By: Erin Ansbro
New growth has sprung up at EFC! To make our many resources more accessible, we have added “Resources by State” pages for all fifty states. The new layout changes include a clickable map, state-specific information, and all available years of resources in one place.
From the home page, hover over the “Resources” Tab at the top and select “Resources by State” from the dropdown menu that appears. This will bring you to the interactive map where you can then pick the resources you want to view by state. Continue reading
In 2017, the EFC wrote about an exciting new financial instrument: the Environmental Impact Bond (EIB). At the time of the original blog post, EIBs were mostly theoretical, the only one in existence being issued by DC Water, but still very early in the process. Modeled after the Social Impact Bond, an EIB was novel and intriguing. Today, EIBs remain exciting, but more of them are beginning to surface. EIBs are tied to a group, Quantified Ventures, that structures the bond and has been pushing the ball forward.
The first EIB, issued by DC Water, aimed to address combined sewer overflows (CSOs) and a consent decree by utilizing green infrastructure, instead of the traditional gray infrastructure. The EIB allowed DC Water to share the risk of an unconventional project with impact investors, in this case Goldman Sachs and the Calvert Foundation. This works through a “pay for success” model, which creates a performance payout system that aligns the interest of the utility/municipality with that of the investors. The EIB creates a situation where otherwise risk-averse local governments can think outside the (gray infrastructure) box. Continue reading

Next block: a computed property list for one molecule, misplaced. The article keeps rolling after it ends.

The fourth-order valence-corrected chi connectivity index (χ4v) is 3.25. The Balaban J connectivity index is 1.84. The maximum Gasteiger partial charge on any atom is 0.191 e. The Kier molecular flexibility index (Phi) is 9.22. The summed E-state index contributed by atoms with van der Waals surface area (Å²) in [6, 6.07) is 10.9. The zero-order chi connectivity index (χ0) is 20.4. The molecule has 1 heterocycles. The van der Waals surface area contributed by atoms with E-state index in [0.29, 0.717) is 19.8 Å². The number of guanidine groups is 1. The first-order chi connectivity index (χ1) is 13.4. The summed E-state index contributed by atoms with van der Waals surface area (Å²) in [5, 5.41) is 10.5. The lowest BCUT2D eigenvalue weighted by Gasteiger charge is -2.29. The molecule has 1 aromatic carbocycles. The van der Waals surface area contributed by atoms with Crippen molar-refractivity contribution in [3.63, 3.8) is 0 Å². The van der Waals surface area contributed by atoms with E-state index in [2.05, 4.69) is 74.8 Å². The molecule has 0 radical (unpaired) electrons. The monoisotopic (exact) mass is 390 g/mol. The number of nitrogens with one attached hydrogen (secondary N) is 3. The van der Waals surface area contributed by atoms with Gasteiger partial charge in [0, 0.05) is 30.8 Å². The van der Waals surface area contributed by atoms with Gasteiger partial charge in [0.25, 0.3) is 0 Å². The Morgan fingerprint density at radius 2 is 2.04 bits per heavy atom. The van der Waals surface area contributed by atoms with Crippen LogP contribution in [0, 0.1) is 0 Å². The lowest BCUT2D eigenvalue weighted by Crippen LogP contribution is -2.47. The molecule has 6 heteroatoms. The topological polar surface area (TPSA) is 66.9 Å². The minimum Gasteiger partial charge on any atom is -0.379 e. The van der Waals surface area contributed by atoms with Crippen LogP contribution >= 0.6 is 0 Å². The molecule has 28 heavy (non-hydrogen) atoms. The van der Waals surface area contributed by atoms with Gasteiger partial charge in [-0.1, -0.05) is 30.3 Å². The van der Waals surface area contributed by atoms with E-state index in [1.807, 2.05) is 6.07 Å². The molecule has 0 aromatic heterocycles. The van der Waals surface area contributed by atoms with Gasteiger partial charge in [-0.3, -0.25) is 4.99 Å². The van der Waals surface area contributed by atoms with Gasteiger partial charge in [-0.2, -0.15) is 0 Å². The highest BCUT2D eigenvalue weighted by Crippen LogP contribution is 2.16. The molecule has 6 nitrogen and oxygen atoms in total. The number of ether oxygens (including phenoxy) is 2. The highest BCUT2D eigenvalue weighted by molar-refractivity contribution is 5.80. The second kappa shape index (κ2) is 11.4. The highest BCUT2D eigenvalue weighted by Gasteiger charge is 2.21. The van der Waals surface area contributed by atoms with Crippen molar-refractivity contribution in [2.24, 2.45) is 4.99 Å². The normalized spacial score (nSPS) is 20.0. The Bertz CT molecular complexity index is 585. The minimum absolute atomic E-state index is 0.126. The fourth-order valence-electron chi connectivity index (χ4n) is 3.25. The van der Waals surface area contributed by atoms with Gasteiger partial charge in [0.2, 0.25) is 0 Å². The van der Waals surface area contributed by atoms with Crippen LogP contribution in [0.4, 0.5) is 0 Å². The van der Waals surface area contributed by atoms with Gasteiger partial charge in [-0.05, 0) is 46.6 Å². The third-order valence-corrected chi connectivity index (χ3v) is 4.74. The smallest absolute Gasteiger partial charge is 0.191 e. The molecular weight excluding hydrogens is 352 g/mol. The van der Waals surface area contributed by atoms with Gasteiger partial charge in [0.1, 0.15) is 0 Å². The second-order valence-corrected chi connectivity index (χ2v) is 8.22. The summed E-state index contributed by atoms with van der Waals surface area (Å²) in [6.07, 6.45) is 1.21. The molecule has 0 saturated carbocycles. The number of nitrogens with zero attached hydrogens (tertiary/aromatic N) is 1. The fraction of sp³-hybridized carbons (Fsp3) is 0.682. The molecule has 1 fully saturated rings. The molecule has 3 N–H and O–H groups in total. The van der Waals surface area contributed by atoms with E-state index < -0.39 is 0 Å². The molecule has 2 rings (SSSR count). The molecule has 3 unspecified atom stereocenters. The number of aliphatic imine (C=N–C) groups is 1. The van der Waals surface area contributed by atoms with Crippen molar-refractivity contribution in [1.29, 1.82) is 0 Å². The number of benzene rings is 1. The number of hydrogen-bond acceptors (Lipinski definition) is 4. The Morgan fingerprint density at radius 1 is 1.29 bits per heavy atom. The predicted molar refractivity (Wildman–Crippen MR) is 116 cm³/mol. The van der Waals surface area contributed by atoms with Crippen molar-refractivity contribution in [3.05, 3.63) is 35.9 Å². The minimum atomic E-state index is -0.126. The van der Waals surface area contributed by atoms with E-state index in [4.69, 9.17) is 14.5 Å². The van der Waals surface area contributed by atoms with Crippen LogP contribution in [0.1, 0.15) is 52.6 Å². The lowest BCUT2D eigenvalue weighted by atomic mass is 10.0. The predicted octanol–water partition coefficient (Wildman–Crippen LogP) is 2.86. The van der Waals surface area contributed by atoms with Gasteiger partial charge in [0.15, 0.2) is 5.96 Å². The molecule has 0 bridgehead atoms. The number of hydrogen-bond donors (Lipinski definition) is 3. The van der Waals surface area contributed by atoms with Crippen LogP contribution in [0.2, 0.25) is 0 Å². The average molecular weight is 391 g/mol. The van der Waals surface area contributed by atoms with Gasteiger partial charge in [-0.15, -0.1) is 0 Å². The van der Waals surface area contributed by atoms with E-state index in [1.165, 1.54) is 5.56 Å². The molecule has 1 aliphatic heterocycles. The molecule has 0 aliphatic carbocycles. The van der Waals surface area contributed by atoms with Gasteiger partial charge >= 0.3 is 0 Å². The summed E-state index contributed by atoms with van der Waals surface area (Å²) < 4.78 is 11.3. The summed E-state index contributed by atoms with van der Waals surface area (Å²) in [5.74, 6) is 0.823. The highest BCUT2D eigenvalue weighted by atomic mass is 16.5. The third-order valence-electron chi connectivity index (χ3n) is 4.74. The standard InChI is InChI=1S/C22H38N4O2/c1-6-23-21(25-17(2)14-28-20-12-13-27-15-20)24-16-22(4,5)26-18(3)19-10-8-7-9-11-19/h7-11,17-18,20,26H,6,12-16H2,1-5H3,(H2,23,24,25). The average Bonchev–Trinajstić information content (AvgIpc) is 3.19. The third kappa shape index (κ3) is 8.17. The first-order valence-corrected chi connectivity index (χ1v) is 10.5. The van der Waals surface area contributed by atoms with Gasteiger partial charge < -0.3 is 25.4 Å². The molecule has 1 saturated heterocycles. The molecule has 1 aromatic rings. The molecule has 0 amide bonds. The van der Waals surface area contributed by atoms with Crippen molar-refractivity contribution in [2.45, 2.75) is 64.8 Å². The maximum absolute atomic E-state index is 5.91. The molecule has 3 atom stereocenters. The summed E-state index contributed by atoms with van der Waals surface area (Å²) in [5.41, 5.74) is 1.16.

With the ongoing COVID-19 pandemic, utilities across the nation continue to adapt to rapidly changing conditions through a number of measures, from suspending water shut-offs to implementing cost-saving maneuvers like reducing energy costs.
To better understand some of the financial implications of the pandemic, the Environmental Finance Center surveyed 93 water and wastewater utilities in North Carolina in early May on a range of topics, including payment plans for delinquent customers, how long they can pay all operating and capital expenses, changes in total revenue collected, staffing for utility operations, plans for the next fiscal year’s rates, and the scope, funding, or timing of capital infrastructure projects for the year.
Four key insights from the survey are detailed below. Each finding is coupled with graphs showing the response distribution for the survey question connected to the key finding. Continue reading